In order to evaluate the effects of a patent settlement between the manufacturer of a patented drug and would-be generic entrants, it is first necessary to take into account the Hatch-Waxman Act. The following subsection provides a summary outline of the operation of that law.
The Hatch-Waxman Act
Under the Federal Food, Drug, and Cosmetic Act (“FDA”), any applicant seeking to market a new drug must first obtain FDA approval by filing a new drug application (“NDA”). NDA applicants must provide, among other things, “full reports of the investigations” that demonstrate a drug product to be safe and effective for its intended use. In 1984, Congress adopted the Drug Price Competition and Patent Term Restoration Act, commonly known as the Hatch-Waxman Act. The Hatch-Waxman Act contains several important features intended to streamline the development and approval of generic drugs in order to “make available more low cost generic drugs,” while at the same time protecting the interests of the patent-holding pioneer, the branded drug manufacturer.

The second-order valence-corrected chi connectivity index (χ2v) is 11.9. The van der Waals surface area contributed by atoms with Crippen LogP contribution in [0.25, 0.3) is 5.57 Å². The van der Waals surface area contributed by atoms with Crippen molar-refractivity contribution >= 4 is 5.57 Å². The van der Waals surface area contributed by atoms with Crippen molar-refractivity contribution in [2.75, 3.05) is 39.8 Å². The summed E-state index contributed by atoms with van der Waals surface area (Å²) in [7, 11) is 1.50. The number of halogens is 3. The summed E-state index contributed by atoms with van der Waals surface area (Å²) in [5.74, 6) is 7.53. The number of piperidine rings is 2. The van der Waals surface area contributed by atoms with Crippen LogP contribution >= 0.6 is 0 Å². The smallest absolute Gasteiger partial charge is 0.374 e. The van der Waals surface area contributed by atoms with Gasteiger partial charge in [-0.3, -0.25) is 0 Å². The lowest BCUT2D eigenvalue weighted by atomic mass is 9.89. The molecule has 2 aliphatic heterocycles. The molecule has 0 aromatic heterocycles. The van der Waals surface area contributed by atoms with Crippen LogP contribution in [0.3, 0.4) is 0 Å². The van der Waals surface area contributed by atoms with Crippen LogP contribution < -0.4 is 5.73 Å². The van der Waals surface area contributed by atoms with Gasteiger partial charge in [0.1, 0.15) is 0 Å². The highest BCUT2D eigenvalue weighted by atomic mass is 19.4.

The Hatch-Waxman Act established a new procedure for generic drug applicants, the abbreviated new drug application, or “ANDA.” Before passage of the Hatch-Waxman Act, manufacturers of generic drugs were required to duplicate the time-consuming and expensive safety and effectiveness studies already performed on the pioneer drugs. Under the ANDA process, an applicant can sidestep this lengthy process and rely on the safety and efficacy tests conducted by the pioneer drug manufacturer, so long as it can demonstrate that its generic drug is the same as and is bioequivalent to the approved drug product (also known as the reference listed drug).
In addition to demonstrating bioequivalence, the ANDA applicant must provide a certification with respect to each patent listed in the so-called Orange Book,(11) which claims the reference drug or a method of using it. The certification must make one of four statements: (I) no patent information on the drug product that is the subject of the ANDA has been submitted to the FDA; (II) there was a patent which has expired; (III) such patent will expire on a particular date; or (IV) such patent is invalid or will not be infringed by the manufacture, use, or sale of the drug product for which the ANDA is submitted. The last certification is known as a “Paragraph IV” certification.